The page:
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10 Tips for Encouraging PPE Compliance

Personal Protective Equipment
by ckilbourne

Yesterday, we reviewed reasons for PPE noncompliance and a few tips for encouraging compliance. Today, we offer 10 additional tips for encouraging employee compliance.

1.    Establish and consistently enforce a policy requiring the use of assigned PPE. Make sure all employees are aware of the rules and the consequences of noncompliance (that is, in addition to the potential for injury or illness).

2.    Talk about PPE when appropriate in safety meetings. Identify hazards and explain how specific PPE is designed to protect against those hazards.

3.    Ask employees to give their personal reasons for wearing PPE—for example, getting home safe and sound to their families, avoiding disability or disfigurement, because it’s the smart thing to do, etc.

4.    Make the analogy with fitness and healthy lifestyle. Employees do many things like exercising, eating right, and getting medical checkups for their health. Why not wear PPE for their health, too?

5.    Ask for employee input concerning PPE. Listen to complaints and reasons for noncompliance.


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6.    Post signs indicating what PPE is needed in each work area.

7.    When you talk about the need for PPE, point out that professional athletes wear PPE. This might appeal to the younger males, who are among the greatest risk-takers in the workplace. Emphasize that they won’t see NFL or hockey players on the field or on the ice without their PPE, and those guys certainly aren’t wimps. Even pro basketball players wear special footwear, and baseball players wear gloves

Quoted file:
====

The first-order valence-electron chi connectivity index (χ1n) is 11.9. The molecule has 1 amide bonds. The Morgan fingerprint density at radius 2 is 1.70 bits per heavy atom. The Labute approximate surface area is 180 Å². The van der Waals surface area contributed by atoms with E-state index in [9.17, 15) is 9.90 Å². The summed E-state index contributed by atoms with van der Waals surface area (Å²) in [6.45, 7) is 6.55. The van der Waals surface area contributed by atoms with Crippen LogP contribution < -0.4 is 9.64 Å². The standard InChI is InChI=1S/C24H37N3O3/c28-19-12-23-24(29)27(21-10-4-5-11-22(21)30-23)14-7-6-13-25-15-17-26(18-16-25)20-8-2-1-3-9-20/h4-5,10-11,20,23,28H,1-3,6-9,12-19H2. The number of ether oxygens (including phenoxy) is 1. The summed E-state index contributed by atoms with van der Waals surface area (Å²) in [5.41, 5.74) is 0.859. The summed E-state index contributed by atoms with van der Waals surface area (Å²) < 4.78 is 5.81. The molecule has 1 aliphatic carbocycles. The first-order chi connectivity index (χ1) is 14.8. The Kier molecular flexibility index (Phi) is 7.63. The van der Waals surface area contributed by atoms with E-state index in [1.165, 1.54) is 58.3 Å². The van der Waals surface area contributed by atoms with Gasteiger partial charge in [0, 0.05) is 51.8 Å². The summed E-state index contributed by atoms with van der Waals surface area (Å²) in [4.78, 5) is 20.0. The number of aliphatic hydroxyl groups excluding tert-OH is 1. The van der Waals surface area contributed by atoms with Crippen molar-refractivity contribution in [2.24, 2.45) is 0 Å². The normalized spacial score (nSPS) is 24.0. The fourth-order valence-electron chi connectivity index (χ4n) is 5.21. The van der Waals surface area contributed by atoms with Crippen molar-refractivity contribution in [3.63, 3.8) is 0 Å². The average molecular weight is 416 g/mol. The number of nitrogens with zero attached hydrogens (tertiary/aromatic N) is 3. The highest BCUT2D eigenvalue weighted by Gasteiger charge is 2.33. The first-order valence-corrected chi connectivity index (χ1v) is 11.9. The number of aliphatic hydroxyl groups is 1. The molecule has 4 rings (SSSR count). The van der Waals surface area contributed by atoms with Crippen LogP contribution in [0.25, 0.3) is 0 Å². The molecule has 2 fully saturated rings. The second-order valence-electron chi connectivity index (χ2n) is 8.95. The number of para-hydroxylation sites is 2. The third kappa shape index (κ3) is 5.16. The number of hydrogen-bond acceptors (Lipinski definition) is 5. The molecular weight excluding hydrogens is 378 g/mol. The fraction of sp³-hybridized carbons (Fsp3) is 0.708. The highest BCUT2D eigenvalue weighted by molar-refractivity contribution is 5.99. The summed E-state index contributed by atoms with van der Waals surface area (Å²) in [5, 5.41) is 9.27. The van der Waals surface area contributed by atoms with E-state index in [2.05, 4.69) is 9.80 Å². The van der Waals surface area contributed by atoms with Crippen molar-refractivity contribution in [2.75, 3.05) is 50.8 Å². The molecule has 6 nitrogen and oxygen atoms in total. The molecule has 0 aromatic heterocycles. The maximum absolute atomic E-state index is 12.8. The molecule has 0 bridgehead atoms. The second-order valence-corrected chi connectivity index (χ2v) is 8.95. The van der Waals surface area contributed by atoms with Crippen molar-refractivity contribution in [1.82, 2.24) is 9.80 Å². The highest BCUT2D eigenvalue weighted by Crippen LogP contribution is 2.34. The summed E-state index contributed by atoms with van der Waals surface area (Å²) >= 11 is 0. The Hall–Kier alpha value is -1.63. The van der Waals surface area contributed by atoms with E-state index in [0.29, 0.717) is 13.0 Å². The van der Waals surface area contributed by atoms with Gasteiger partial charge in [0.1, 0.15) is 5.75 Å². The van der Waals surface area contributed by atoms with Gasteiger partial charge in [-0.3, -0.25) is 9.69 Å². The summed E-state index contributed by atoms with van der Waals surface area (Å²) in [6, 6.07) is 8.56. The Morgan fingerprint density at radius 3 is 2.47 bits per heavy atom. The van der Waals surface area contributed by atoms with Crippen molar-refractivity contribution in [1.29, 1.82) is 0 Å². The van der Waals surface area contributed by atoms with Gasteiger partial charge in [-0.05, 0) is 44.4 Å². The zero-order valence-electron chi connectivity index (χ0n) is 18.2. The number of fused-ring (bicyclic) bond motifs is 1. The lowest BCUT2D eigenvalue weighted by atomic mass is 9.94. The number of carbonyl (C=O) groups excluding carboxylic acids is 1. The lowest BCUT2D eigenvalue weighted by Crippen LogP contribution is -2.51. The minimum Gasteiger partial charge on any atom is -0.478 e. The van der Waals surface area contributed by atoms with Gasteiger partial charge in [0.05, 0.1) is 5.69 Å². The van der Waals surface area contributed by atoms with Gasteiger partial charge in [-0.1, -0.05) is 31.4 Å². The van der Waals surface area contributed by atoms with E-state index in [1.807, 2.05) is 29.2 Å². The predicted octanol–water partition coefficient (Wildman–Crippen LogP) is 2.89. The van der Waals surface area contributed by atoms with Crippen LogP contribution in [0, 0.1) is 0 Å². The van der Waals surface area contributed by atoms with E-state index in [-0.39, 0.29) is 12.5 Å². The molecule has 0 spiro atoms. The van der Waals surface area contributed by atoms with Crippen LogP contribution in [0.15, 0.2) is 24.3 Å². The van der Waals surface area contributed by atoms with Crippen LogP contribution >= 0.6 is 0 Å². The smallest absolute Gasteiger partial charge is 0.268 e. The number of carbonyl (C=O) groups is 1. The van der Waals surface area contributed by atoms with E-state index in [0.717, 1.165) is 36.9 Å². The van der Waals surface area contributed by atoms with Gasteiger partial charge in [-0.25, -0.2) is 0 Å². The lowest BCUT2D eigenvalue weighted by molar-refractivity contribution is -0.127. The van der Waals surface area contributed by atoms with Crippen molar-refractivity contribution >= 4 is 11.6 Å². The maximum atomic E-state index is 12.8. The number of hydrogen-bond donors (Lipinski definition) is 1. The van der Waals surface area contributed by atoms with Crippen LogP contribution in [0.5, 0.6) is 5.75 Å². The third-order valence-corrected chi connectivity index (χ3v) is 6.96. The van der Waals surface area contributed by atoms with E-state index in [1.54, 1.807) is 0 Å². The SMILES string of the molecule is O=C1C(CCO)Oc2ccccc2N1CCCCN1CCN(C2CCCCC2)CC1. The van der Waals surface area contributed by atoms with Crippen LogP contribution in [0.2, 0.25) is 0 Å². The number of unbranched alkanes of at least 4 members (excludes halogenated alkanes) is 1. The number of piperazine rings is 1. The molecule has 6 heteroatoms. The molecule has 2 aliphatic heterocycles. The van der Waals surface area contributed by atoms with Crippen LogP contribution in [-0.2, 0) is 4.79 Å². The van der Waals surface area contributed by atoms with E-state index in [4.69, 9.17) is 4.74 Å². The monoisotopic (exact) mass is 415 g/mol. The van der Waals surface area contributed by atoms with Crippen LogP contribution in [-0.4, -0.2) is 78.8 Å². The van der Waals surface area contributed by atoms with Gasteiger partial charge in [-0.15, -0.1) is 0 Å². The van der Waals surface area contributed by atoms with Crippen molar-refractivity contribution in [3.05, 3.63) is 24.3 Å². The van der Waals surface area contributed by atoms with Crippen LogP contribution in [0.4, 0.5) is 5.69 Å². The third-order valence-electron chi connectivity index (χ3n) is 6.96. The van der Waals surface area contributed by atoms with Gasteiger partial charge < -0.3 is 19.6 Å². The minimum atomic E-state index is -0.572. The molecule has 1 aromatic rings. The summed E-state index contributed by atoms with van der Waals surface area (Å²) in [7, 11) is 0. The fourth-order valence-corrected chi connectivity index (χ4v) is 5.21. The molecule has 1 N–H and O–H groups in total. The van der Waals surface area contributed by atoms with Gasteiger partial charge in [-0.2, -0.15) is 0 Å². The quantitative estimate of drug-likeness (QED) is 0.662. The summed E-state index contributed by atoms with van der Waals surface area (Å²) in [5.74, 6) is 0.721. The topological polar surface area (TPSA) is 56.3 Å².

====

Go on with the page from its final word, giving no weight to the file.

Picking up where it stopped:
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8.    Provide statistics and descriptions of accidents that have occurred in your workplace or your industry because workers weren’t wearing required PPE. Some employees will respond to this approach; others may not, thinking it won’t happen to them.

9.    Make sure supervisors monitor PPE use daily among all their employees and don’t overlook any noncompliance on the part of any employee for any reason.

10.  Use progressive discipline on repeat offenders. The carrot is usually better than the stick, but with chronic violators, you’ve got to be prepared to use the stick.

You probably have other strategies you use to encourage PPE compliance. But whichever steps you take, make sure that you’re achieving the goal of 100% compliance. Nothing less is acceptable.


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